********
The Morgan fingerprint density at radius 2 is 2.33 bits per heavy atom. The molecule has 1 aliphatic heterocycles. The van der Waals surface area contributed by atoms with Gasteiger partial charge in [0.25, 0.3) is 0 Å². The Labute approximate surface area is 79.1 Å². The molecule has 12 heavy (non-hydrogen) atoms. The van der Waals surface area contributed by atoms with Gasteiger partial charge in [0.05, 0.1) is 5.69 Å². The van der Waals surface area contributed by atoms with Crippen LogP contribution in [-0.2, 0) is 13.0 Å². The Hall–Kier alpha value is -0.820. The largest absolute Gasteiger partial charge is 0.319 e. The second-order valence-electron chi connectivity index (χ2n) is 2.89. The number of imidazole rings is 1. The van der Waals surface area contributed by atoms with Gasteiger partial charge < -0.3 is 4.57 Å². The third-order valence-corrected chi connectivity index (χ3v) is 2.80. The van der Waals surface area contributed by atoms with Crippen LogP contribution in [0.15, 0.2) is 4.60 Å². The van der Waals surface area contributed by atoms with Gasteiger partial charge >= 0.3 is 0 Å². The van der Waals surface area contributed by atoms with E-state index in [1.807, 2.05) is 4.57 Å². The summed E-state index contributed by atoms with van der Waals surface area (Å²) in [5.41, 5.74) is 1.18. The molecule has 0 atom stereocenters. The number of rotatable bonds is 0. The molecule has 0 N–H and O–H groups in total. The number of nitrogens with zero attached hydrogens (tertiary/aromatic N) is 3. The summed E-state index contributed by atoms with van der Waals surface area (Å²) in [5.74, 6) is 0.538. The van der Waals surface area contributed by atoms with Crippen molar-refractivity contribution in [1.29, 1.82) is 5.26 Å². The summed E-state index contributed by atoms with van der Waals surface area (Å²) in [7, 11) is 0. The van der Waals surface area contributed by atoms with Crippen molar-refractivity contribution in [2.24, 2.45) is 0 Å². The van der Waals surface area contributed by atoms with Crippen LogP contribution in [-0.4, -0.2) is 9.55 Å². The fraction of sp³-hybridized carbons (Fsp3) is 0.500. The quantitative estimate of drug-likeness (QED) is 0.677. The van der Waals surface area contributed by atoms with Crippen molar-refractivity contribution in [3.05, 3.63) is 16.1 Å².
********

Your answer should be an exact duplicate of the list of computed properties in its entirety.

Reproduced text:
The Morgan fingerprint density at radius 2 is 2.33 bits per heavy atom. The molecule has 1 aliphatic heterocycles. The van der Waals surface area contributed by atoms with Gasteiger partial charge in [0.25, 0.3) is 0 Å². The Labute approximate surface area is 79.1 Å². The molecule has 12 heavy (non-hydrogen) atoms. The van der Waals surface area contributed by atoms with Gasteiger partial charge in [0.05, 0.1) is 5.69 Å². The van der Waals surface area contributed by atoms with Crippen LogP contribution in [-0.2, 0) is 13.0 Å². The Hall–Kier alpha value is -0.820. The largest absolute Gasteiger partial charge is 0.319 e. The second-order valence-electron chi connectivity index (χ2n) is 2.89. The number of imidazole rings is 1. The van der Waals surface area contributed by atoms with Gasteiger partial charge < -0.3 is 4.57 Å². The third-order valence-corrected chi connectivity index (χ3v) is 2.80. The van der Waals surface area contributed by atoms with Crippen LogP contribution in [0.15, 0.2) is 4.60 Å². The van der Waals surface area contributed by atoms with Gasteiger partial charge >= 0.3 is 0 Å². The van der Waals surface area contributed by atoms with E-state index in [1.807, 2.05) is 4.57 Å². The summed E-state index contributed by atoms with van der Waals surface area (Å²) in [5.41, 5.74) is 1.18. The molecule has 0 atom stereocenters. The number of rotatable bonds is 0. The molecule has 0 N–H and O–H groups in total. The number of nitrogens with zero attached hydrogens (tertiary/aromatic N) is 3. The summed E-state index contributed by atoms with van der Waals surface area (Å²) in [5.74, 6) is 0.538. The van der Waals surface area contributed by atoms with Crippen molar-refractivity contribution in [1.29, 1.82) is 5.26 Å². The summed E-state index contributed by atoms with van der Waals surface area (Å²) in [7, 11) is 0. The van der Waals surface area contributed by atoms with Crippen molar-refractivity contribution in [2.24, 2.45) is 0 Å². The van der Waals surface area contributed by atoms with Crippen LogP contribution in [-0.4, -0.2) is 9.55 Å². The fraction of sp³-hybridized carbons (Fsp3) is 0.500. The quantitative estimate of drug-likeness (QED) is 0.677. The van der Waals surface area contributed by atoms with Crippen molar-refractivity contribution in [3.05, 3.63) is 16.1 Å².